Faster Than Pandas

Sharing is caring!

Last Updated on August 15, 2022 by Jay

Do you find the pandas library slow when handling large amounts of data and want to make your programs go faster? There are some best practices (e.g. vectorization, etc.) when using pandas. However, what we’ll discuss here will make our code run much faster even beyond adopting the best practices.

tl;dr – we need to use other data processing libraries in order to make our program go faster. Do not be discouraged as these libraries all have a similar syntax to pandas, so it’s pretty easy to learn how to use a new framework!

Why Pandas Is Slow

The pandas library is already pretty fast, thanks to the underlying numpy array data structure and C code. However, all Python code runs on a single CPU thread by default, which is what makes pandas slow. As the below screenshot shows, when I run a pandas code using the default settings, most of the CPU cores are just doing nothing; only a few (highlighted red) are at work. As a result, only 9% of the CPU is working.

CPU cores are idling
CPU cores are idling

One way to make our code runs faster is by utilizing multiple CPU cores at once, i.e. multi-processing. So we want our CPU utilization to look like the following – every single core and the RAM are maxing close to 100%!

Multi-processing CPU
Multi-processing CPU

Three Data Analysis Libraries That Are Faster Than Pandas

We are going to take a brief look at the following three Python libraries which are capable of running at lightning speed:

  • polars – a fast dataframe library implemented in the Rust programming language using Apache Arrow Columnar Format memory model (I’m not going to pretend I know what this means…)
  • datatable – closely related to R’s data.table library
  • modin – uses all available CPU cores to run pandas, basically a drop-in replacement for pandas

Install Libraries

## polars
pip install polars

## datatable
pip install datatable

## modin
pip install modin[all]

Benchmark Testing

We will do several benchmark tests using the four libraries on the same machine, and see they compare.

We’ll use the following four randomly generated datasets:

Number of RowsNumber of ColumnsFile Size
1 million9120 MB
10 million91.6 GB
50 million97.9 GB
100 million916.4 GB
Sample data files
Sample data files

We created each dataset twice (with different random values). This is for testing the performance of the merge() function. I expect this function will be the most challenging one since it’s matching up two datasets with equal size. In the most extreme test, it will be matching two 50 million row datasets.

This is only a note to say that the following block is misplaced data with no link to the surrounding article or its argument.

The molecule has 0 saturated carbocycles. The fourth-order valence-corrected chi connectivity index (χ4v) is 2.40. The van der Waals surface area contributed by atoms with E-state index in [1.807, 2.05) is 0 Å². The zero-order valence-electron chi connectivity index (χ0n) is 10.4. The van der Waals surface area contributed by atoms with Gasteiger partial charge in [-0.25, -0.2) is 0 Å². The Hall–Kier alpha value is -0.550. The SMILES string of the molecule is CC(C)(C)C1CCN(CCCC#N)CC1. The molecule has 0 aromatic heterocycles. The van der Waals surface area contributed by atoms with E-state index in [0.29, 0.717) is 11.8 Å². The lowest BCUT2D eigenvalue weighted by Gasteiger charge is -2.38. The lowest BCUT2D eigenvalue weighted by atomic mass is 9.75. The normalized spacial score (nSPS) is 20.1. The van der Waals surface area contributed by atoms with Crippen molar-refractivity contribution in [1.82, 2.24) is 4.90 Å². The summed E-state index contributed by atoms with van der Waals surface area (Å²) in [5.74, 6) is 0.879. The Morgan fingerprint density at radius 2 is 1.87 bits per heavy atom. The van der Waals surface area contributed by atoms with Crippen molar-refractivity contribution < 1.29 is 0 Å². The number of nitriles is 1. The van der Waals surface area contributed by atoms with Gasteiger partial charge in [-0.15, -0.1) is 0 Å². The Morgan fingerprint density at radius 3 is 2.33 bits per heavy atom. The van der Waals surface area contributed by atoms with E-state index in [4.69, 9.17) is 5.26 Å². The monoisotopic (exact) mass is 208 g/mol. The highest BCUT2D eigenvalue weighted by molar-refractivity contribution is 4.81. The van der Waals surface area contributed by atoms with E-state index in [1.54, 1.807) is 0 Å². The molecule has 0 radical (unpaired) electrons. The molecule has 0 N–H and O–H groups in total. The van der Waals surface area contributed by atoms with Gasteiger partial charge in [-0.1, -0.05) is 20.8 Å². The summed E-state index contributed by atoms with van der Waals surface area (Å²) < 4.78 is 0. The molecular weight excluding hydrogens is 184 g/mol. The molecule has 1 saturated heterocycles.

In case you are interested and want to perform the same tests, below is the code to generate these datasets:

import pandas as pd
import numpy as np

def create_dataset(n_rows, n_cols, f_name):
    df = pd.DataFrame(np.random.rand(n_rows, n_cols-3))
    df['integer_id'] = np.random.randint(1, 10000, size=n_rows)
    df['text_id'] = df['integer_id'].astype(str) + '_ID' 
    df['unique_id_text'] = df.index.astype(str) + '_ID'
    df = df.sample(frac =1)
rows = 10_000_000
cols = 10


Here are the tests we performed on the four datasets. We run each test twice and take the average time spent as the final result.

  1. Read CSV file
  2. Apply a function to a column
  3. A simple column calculation (vectorized)
  4. Vertically concatenate datasets (previously known as append)
  5. Merge datasets (using a common key column)
  6. Filter rows by value
  7. Filter rows and assign new values
  8. Groupby data then calculate sum of groups

Testing Results – Which Library Is Faster Than Pandas?

We will use pandas as the baseline performance metrics and compare them with the three libraries. It was difficult to replicate the apply and merge functions in the datatable library, so we skipped those in our tests. The below shows the time in seconds required for each function from the four libraries.

1 Million Rows

1 Million Row Test
1 Million Row Test

10 Million Rows

10 Million Row Test
10 Million Row Test

We see similar results for the tests performed on the 1 million rows dataset and 10 million rows dataset.

  • The polars library wins in all tests except the apply function, where modin is faster
  • Modin is pretty fast in the apply and concat functions, but pretty slow in others. It’s worth noting that modin is slower than pandas in many tests (merge, filter, groupby, etc)
  • Datatable is not bad and super fast in doing simple column calculations (took 0 seconds on the above tests, but I have to put a very small number that’s > 0 to indicate it actually took some time to calculate)

Now let’s see how these four libraries perform on larger datasets.

My computer is decent (12 cores CPU and 64GB RAM); however, modin crashed when running the merge tests for the 50 Million and 100 Million rows datasets.

50 Million Rows

50 Million Row Test
50 Million Row Test

100 Million Rows

100 Million Row Test
100 Million Row Test

From the tests on the larger datasets, we can also see that polars performs consistently better than all other libraries in most of our tests. Some of the highlights include:

  • ~17x faster than pandas when reading csv files
  • ~10x faster than pandas when merging two dataframes
  • ~2-3x faster than pandas for our other tests


Although we did not test every aspect of these four libraries, the operations in our tests are pretty common in data analysis work. Our results show that replacing pandas with polars will likely increase the speed of our Python program by at least 2-3 times.

Additional Resources

Create calculated columns in a dataframe

How To Use Pandas Groupby To Summarize Data


Leave a Reply

Your email address will not be published. Required fields are marked *